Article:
I have just discovered how useful Moodle can be in fostering collaboration. Collaboration between teachers is always an issue. Let’s face it, we’re used to working alone, and it’s not easy to team-teach, or collaborate. Teachers tend to throw up walls that go further than the classroom walls we teach within. Especially in the senior school we hide behind our academic disciplines or our conflicting time-tables to avoid any collaboration. Even when we think it’s a good idea to foster collaboration, it is just so darn difficult to get around the logistics. That’s where Moodle proves useful!
This week I had to work together with two other teachers in designing a unit for our cognitive thinking programme. The unit is designed to teach grade 9s how to listen with understanding and empathy. All of the teachers involved are in different faculties, and we do not share any common time-tabled time to meet. But, by posting our thoughts onto the Moodle course page directly (kept hidden from students for the moment) and sharing the link, we were able to discuss what resources to use as a catalyst for the activities we had planned. We needed exactly the right video clip to engage the students, and this took several revisions. By posting each draft of the lesson directly on Moodle, teachers could easily view it and exchange emails about the suitability of each suggestion.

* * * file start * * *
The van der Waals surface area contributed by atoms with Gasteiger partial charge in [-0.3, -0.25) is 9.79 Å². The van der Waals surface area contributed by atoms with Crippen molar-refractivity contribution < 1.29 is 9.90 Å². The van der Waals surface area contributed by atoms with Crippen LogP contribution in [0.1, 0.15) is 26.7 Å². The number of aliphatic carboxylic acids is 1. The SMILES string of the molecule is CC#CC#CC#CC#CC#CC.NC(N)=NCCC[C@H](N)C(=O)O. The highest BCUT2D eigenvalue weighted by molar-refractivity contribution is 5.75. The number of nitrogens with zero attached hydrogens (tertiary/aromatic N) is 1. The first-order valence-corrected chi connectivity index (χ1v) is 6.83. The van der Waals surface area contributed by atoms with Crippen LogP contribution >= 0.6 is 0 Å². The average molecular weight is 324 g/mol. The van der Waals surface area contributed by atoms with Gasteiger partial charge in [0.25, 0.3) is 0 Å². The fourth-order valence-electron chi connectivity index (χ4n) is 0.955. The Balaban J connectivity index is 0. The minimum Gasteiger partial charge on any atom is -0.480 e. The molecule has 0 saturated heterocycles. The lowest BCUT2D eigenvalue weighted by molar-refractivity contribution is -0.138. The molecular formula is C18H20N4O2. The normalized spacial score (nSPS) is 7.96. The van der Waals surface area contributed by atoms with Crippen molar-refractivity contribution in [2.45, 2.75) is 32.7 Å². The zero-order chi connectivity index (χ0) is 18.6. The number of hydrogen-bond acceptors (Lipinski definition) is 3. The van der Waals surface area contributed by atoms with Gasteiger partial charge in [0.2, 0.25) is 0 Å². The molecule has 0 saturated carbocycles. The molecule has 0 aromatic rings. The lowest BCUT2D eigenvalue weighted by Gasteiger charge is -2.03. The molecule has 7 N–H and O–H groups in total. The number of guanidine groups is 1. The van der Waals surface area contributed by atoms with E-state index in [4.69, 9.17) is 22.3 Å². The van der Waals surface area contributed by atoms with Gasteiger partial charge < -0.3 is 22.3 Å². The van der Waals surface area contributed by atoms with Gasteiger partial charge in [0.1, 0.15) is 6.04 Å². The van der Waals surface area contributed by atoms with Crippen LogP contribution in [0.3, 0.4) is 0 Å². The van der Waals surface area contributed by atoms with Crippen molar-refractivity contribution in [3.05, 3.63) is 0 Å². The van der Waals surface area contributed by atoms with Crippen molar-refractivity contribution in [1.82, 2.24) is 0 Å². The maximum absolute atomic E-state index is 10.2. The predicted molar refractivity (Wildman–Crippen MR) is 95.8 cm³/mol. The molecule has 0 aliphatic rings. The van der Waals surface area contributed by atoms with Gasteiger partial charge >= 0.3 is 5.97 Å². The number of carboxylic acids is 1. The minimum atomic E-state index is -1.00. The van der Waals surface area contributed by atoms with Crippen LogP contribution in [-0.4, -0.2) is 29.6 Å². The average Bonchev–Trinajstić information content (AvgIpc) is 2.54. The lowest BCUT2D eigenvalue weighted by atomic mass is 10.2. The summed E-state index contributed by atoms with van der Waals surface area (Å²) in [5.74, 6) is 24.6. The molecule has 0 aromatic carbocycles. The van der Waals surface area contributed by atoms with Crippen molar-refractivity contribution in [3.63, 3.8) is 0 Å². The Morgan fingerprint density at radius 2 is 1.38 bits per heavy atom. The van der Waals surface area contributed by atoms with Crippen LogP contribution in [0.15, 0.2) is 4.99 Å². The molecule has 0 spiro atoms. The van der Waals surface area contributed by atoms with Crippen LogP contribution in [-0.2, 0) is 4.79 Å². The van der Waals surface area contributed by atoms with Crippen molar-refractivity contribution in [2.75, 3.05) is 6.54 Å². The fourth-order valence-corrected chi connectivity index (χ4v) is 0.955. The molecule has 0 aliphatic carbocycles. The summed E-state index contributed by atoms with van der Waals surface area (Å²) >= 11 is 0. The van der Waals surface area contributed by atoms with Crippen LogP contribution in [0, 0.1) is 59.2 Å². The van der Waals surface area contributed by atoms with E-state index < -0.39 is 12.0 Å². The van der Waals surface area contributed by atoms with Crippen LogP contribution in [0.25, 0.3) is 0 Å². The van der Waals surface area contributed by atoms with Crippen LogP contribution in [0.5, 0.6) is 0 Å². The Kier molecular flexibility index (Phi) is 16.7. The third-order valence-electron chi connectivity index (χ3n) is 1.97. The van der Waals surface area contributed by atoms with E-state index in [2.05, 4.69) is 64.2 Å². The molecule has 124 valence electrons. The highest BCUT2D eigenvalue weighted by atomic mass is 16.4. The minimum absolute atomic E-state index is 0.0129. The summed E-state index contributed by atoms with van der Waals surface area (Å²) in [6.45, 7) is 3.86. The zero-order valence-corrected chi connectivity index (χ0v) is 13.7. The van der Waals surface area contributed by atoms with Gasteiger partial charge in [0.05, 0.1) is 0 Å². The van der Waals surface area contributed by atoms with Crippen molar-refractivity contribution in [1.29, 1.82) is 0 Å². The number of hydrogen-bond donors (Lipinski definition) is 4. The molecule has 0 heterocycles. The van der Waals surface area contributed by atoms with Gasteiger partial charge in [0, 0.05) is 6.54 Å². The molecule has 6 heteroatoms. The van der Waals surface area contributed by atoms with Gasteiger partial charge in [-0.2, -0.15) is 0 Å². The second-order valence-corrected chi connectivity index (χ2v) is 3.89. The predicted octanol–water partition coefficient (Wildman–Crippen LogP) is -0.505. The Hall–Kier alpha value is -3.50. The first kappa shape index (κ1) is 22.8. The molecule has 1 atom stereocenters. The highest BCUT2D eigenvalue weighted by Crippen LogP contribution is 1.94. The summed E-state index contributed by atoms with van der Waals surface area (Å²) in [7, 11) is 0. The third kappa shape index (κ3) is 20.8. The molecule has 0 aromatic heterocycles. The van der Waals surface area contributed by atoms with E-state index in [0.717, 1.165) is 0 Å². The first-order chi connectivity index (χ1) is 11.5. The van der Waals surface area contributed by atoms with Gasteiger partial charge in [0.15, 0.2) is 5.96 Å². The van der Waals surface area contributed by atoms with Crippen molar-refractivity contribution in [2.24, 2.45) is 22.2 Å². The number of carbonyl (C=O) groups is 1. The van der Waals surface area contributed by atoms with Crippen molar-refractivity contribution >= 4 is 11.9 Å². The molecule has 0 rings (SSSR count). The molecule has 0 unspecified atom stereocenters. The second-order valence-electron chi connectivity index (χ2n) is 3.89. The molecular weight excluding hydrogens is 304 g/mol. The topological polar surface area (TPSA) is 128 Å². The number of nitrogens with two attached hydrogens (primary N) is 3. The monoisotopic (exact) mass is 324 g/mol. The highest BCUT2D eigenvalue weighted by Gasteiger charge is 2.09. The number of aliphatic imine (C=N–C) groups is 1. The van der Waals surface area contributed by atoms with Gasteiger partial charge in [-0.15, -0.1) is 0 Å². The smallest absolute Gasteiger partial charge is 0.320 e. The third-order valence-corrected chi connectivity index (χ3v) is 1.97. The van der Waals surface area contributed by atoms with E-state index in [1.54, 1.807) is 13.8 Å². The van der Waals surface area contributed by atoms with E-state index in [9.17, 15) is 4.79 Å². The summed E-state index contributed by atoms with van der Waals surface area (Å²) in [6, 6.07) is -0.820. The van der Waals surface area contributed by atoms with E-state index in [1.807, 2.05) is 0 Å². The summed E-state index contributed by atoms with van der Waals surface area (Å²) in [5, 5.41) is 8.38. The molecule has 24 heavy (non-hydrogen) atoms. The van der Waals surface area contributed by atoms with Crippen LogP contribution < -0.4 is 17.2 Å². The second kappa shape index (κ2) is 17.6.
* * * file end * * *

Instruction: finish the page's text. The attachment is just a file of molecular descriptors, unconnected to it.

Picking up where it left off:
Moodle is not the most formidable platform for document management – it allows content to be downloaded and uploaded, sure, but it does not allow documents to be checked out or edited in real-time as SharePoint does, or Google Docs. But what makes it especially powerful is that any kind of document can be stored on the system and accessed by any user, or only selected users. For example, video clips can be embedded or loaded onto the platform. All of this takes some sophistication, but once teachers know how to do it, it is an empowering function. SharePoint seems limited in terms of sharing video files.
But the key advantage of Moodle is that it allows for seemless collaboration in preparing for a lesson unit, and its delivery within an e-learning or hybrid environment. Put simply, once you have posted the relevant files on the course page, and used this page to discuss and collaborate with other teachers in the course, you can simply uncheck the hide from view button to make it visible to students. You don’t need to collaborate on one interface and then port it to another platform. This is a bigger advantage than it sounds. In our case we were still debating which video clips to use for the lesson up until the day before the first lesson. But once we had decided on what to do, it was easy to take it live by simply clicking on the view button. Although our collaboration did involve two brief face-to-face meetings, the use of Moodle, together with email, allowed us to continue the discussion for several days.
Another key advantage is that it allows teachers to store invisible documents, such as lesson plans together with the course resources. As one who always loses anything emailed to me, this is an invaluable tool indeed. It also allows for instant teacher substitution in the event of illness.